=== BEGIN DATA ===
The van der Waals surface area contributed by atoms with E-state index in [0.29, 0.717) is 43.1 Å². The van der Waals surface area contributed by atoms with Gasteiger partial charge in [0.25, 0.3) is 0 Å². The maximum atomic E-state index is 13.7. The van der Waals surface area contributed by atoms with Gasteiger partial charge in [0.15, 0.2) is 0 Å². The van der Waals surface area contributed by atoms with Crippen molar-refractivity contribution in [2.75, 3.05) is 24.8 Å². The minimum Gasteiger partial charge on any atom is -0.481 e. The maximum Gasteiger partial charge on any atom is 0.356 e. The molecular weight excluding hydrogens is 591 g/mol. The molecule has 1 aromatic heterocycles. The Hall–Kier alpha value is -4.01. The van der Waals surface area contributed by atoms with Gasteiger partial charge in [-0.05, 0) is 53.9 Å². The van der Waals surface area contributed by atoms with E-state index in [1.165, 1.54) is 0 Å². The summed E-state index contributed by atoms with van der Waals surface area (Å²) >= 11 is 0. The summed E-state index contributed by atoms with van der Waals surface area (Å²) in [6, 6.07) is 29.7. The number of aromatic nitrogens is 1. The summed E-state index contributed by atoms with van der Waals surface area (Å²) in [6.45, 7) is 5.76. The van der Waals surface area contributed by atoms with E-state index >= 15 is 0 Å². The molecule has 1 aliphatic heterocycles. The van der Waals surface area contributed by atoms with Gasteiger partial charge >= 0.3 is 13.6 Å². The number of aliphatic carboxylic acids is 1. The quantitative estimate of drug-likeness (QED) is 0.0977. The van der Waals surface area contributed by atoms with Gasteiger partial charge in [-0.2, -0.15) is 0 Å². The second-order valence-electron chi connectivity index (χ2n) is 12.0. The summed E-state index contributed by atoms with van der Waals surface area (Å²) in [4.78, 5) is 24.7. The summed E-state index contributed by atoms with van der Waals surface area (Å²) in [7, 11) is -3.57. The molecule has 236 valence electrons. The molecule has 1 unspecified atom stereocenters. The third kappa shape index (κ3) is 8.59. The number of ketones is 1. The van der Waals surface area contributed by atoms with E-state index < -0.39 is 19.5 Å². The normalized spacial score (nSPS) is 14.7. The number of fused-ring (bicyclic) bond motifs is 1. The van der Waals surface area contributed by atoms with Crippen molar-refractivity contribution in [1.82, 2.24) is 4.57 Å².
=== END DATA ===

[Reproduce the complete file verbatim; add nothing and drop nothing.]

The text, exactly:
The van der Waals surface area contributed by atoms with E-state index in [0.29, 0.717) is 43.1 Å². The van der Waals surface area contributed by atoms with Gasteiger partial charge in [0.25, 0.3) is 0 Å². The maximum atomic E-state index is 13.7. The van der Waals surface area contributed by atoms with Gasteiger partial charge in [0.15, 0.2) is 0 Å². The van der Waals surface area contributed by atoms with Crippen molar-refractivity contribution in [2.75, 3.05) is 24.8 Å². The minimum Gasteiger partial charge on any atom is -0.481 e. The maximum Gasteiger partial charge on any atom is 0.356 e. The molecular weight excluding hydrogens is 591 g/mol. The molecule has 1 aromatic heterocycles. The Hall–Kier alpha value is -4.01. The van der Waals surface area contributed by atoms with Gasteiger partial charge in [-0.05, 0) is 53.9 Å². The van der Waals surface area contributed by atoms with E-state index in [1.165, 1.54) is 0 Å². The summed E-state index contributed by atoms with van der Waals surface area (Å²) >= 11 is 0. The summed E-state index contributed by atoms with van der Waals surface area (Å²) in [6, 6.07) is 29.7. The number of aromatic nitrogens is 1. The summed E-state index contributed by atoms with van der Waals surface area (Å²) in [6.45, 7) is 5.76. The van der Waals surface area contributed by atoms with E-state index >= 15 is 0 Å². The molecule has 1 aliphatic heterocycles. The van der Waals surface area contributed by atoms with Gasteiger partial charge >= 0.3 is 13.6 Å². The number of aliphatic carboxylic acids is 1. The quantitative estimate of drug-likeness (QED) is 0.0977. The van der Waals surface area contributed by atoms with Gasteiger partial charge in [-0.2, -0.15) is 0 Å². The second-order valence-electron chi connectivity index (χ2n) is 12.0. The summed E-state index contributed by atoms with van der Waals surface area (Å²) in [4.78, 5) is 24.7. The summed E-state index contributed by atoms with van der Waals surface area (Å²) in [7, 11) is -3.57. The molecule has 236 valence electrons. The molecule has 1 unspecified atom stereocenters. The third kappa shape index (κ3) is 8.59. The number of ketones is 1. The van der Waals surface area contributed by atoms with E-state index < -0.39 is 19.5 Å². The normalized spacial score (nSPS) is 14.7. The number of fused-ring (bicyclic) bond motifs is 1. The van der Waals surface area contributed by atoms with Crippen molar-refractivity contribution in [1.82, 2.24) is 4.57 Å².